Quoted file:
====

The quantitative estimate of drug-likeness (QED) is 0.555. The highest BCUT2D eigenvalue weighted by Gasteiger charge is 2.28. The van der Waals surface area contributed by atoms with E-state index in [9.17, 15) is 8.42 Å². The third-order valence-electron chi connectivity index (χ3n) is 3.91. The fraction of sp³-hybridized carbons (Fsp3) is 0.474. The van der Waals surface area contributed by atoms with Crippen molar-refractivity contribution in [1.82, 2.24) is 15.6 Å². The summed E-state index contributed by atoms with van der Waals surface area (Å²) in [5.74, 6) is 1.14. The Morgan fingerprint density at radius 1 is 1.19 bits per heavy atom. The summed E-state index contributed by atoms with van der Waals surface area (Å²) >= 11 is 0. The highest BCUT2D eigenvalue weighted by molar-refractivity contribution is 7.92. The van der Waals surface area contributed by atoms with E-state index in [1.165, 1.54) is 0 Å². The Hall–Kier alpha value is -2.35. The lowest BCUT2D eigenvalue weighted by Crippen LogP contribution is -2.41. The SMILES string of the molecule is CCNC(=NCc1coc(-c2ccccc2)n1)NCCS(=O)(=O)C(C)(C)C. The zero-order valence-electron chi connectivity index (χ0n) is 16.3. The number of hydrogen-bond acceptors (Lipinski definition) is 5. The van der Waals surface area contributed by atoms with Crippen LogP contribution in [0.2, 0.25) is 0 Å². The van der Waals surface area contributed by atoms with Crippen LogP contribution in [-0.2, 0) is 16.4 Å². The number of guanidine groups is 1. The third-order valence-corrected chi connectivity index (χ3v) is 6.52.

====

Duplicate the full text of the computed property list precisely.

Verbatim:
The quantitative estimate of drug-likeness (QED) is 0.555. The highest BCUT2D eigenvalue weighted by Gasteiger charge is 2.28. The van der Waals surface area contributed by atoms with E-state index in [9.17, 15) is 8.42 Å². The third-order valence-electron chi connectivity index (χ3n) is 3.91. The fraction of sp³-hybridized carbons (Fsp3) is 0.474. The van der Waals surface area contributed by atoms with Crippen molar-refractivity contribution in [1.82, 2.24) is 15.6 Å². The summed E-state index contributed by atoms with van der Waals surface area (Å²) in [5.74, 6) is 1.14. The Morgan fingerprint density at radius 1 is 1.19 bits per heavy atom. The summed E-state index contributed by atoms with van der Waals surface area (Å²) >= 11 is 0. The highest BCUT2D eigenvalue weighted by molar-refractivity contribution is 7.92. The van der Waals surface area contributed by atoms with E-state index in [1.165, 1.54) is 0 Å². The Hall–Kier alpha value is -2.35. The lowest BCUT2D eigenvalue weighted by Crippen LogP contribution is -2.41. The SMILES string of the molecule is CCNC(=NCc1coc(-c2ccccc2)n1)NCCS(=O)(=O)C(C)(C)C. The zero-order valence-electron chi connectivity index (χ0n) is 16.3. The number of hydrogen-bond acceptors (Lipinski definition) is 5. The van der Waals surface area contributed by atoms with Crippen LogP contribution in [0.2, 0.25) is 0 Å². The van der Waals surface area contributed by atoms with Crippen LogP contribution in [-0.2, 0) is 16.4 Å². The number of guanidine groups is 1. The third-order valence-corrected chi connectivity index (χ3v) is 6.52.